Learn more about what type of content works best in each stage of the buying cycle.
Automate Your Emails
With traditional marketing methods, like placing an ad in the newspaper or on a billboard, almost everybody sees the exact same message. Email marketing gives you the power to do better with targeted marketing and automation.
Hopefully you’ve been paying attention to your leads coming through and segmenting your audience. Tailor your messages and delivery timing to better grab attention and increase appeal to each audience segment. Practice persona targeting and segment your email lists according to their needs and where they are in their buying cycle. This will increase the effectiveness of your messaging.
Marketing automation with a CRM like HubSpot can save you a significant amount of time and hassle by firing off messages after certain trigger events, thereby optimizing the impact of your message. Automated email delivery improves your professional image through consistency of timing and targeting. It takes human error out of the equation by eliminating the need to track client activity and release messages accordingly.
CRMs can also help you measure the ROI of your email marketing campaigns to equip you with more information to better define your strategy. If emails you send out on Tuesdays get more clicks than those you send out on Fridays, these results should inform future endeavors. The same goes for the effectiveness of different email styles, subject lines, layouts, and types of offers.
Even if you aren’t aware of it, your MQLs are being nurtured in some way. In some cases, they are not ready to purchase yet, but they’ve been contacted by sales representatives.
Based on what you uncover, you may need to revise, upgrade, or streamline your efforts. Some solutions may no longer serve your needs, and some may just be eating up your budget — so take some time to dig deep and organize your new efforts.
A robust nurturing blueprint contains the following information and answers the following questions:
- What kind of impression of your brand does the MQL need to have in order to become sales-ready or an SQL? This will depend on the values you embody, the products you offer, and the most dominant pain point of your buyers.
- What tactics should this strategy utilize? Do you employ a drip campaign? How frequently do you email your MQLs? When do you stop?
- Is this nurturing premeditated, or a knee jerk reaction to prospect actions?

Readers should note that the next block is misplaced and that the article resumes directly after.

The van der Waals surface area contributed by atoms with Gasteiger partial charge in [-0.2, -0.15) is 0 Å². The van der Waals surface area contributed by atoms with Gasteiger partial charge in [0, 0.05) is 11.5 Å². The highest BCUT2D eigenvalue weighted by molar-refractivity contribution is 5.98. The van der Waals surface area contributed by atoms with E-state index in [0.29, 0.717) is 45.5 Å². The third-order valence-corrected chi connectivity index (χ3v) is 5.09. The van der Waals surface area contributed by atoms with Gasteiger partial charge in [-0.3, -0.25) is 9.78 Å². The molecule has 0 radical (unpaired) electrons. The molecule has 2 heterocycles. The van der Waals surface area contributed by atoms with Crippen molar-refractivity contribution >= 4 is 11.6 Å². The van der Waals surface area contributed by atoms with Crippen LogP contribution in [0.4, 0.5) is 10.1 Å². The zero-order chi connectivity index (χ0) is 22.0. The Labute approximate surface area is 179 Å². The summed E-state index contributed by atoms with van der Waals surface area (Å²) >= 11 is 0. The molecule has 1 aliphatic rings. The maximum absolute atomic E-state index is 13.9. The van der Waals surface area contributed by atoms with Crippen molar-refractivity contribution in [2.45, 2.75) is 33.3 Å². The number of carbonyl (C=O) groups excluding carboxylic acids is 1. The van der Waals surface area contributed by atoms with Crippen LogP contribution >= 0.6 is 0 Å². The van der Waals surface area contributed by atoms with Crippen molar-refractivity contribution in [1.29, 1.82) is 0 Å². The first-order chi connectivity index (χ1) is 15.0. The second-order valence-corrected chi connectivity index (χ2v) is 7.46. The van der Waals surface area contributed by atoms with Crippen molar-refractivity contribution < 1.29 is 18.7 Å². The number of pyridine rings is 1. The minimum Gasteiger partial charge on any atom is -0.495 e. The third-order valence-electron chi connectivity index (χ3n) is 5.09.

- How effective is this nurturing? How many touchpoints and channels (e.g., email, retargeting, social) are being leveraged?
- Who will own which tactic or touchpoint? Will it be marketing, with no assistance from sales, or will there be involvement from your sales team as well?
- How will the handoff happen? Larger companies tend to have sales development reps who handle MQL nurturing. The content may be created by marketing, but it is the responsibility of the sales reps to ensure that the content is consumed and has the desired effect.
- Sales reps can unobtrusively loop in account executives (AEs) into email threads to gradually shift the conversation from education to purchase. Or the nurturing can be automated and overseen by marketing, with a hard handoff once the MQL hits the SQL threshold points within the system.
- How will you determine the efficacy of nurturing? What metrics will you capture?
Step #5: Align Your Sales And Marketing Teams
Depending on your teams, this step may occur at the same time as the first step. As you break down your current nurturing process, you may uncover gaps between your marketing and sales teams. The digital transformation of sales and marketing has been a challenge in the manufacturing industry — we discuss more on those manufacturing challenges here.
Ensure sales reps and marketers are on the same page through weekly meetings; allowing for a shared celebration of wins; and implementing cross-training, in which marketing discusses buyer personas and sales talks about the actual bottlenecks reps face when closing a lead. This paves the way for the creation of content that both parties find valuable and can share unreservedly across all platforms to help convert traffic to warm leads.
What's clear is that buying habits will continue to shift, and if manufacturers and industrial companies want to stay top-of-mind in new generation workforces, they need to adopt new digital strategies and keep their teams aligned.
Learn How To Get Better Quality Leads
MQL-to-SQL nurturing isn’t hit-or-miss. There must be a tried and tested method in place to achieve the results you’re looking for and turning a lead into a customer — but it takes time to investigate what's currently working (or not) and care to maintain and improve. Need some help building out your process? Contact Team Thomas for a digital health check to see exactly where your online presence stands online against competitors.
If you feel you have the right process in place, but just need some help filling the pipeline and hitting your lead generation goals, download our full marketing guide here or check out these additional resources below in our Step By Step Guide series:
- Existing Online: The Manufacturing Leader’s Step by Step Guide to Building a Strong Digital Presence
- Get Visible: The Manufacturing Leader’s Guide To Driving Qualified Users To Your Website Site